Hagen Arnold (Christopher George) is an American spy in the year 2118. The geopolitical climate of Earth has changed significantly over the years with Sino-Asia (China) being the only other superpower and enemy of the United States. Overpopulation is a looming issue. On a covert mission to Sino-Asia, Arnold sends a message to his handlers in the U. S. stating that "The West will be destroyed in fourteen days". Prior to the mission, he had been injected with an anti-torture drug which is triggered by extreme pain. The extreme pain will erase his mind, making it impossible for him to reveal anything to his torturers. Hagen is safely brought back to the USA and placed in cryogenic preservation until the government can devise a way to get the information out of him. With the key to discovering the secret weapon the Sino-Asians were working on locked inside his mind the American scientists resort to using a holographic memory reading device that can see inside his mind while he is asleep. The scientists also create an elaborate historical reenactment of the 1960s (Arnold has a history degree centered on this tumultuous decade) as a means to create a role-playing mechanism that may coax the information to the surface of the unsuspecting Arnold. To keep his suspicions down in the 1960s mock-up, they also create a 1960s personality matrix to implant in his mind. He is led to believe he is a criminal hiding out at a farmhouse and cannot leave lest he be arrested.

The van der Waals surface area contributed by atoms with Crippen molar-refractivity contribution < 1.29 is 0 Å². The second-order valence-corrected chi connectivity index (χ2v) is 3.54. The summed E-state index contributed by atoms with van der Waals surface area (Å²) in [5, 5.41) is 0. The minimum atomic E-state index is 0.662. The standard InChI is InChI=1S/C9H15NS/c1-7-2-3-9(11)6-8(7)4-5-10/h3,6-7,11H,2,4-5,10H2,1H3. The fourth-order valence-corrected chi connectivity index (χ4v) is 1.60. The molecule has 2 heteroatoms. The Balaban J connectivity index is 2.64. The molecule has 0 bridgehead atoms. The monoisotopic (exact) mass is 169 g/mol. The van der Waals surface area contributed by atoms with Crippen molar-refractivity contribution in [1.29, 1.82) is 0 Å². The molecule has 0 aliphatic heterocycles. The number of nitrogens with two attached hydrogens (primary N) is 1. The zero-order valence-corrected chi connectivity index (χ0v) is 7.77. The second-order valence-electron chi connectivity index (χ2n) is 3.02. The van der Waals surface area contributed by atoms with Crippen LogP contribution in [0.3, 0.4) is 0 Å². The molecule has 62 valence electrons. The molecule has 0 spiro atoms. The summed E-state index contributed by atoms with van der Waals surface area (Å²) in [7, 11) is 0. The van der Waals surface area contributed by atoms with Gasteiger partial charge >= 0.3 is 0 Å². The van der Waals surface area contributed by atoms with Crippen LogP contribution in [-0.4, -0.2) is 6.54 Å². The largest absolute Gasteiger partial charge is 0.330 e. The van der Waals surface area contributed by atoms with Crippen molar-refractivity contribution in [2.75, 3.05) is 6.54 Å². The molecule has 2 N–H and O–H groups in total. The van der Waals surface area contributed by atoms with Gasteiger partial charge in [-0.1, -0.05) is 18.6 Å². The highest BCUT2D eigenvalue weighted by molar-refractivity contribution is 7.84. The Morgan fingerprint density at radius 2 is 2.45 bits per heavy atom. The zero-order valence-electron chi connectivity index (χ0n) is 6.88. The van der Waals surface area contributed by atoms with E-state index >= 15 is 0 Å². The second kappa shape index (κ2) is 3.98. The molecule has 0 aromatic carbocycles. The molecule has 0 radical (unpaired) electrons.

As the days tick down until the East destroys the West, Hagen comes into contact with a futuristic factory worker named Karen Summers (Greta Baldwin) who causes slight anachronistic errors with the 1960s facade. An unseen sniper scares her off, leaving Hagen suspicious but none the wiser about the facade he is experiencing. The government finds and detains Karen but tension mounts as not only has Hagen not divulged the secret they need but another agent, the unseen sniper, a man known as Gregory Gallea (Monte Markham), enters the scene in an attempt to coax the memories out of Hagen. His intention is to obtain the prized info so he can double-cross the U. S. government. Gallea has been gone for two years and presumed dead, apparently killed in action while keeping tabs on Sino-Asia. It was he who helped Hagen escape Sino-Asia.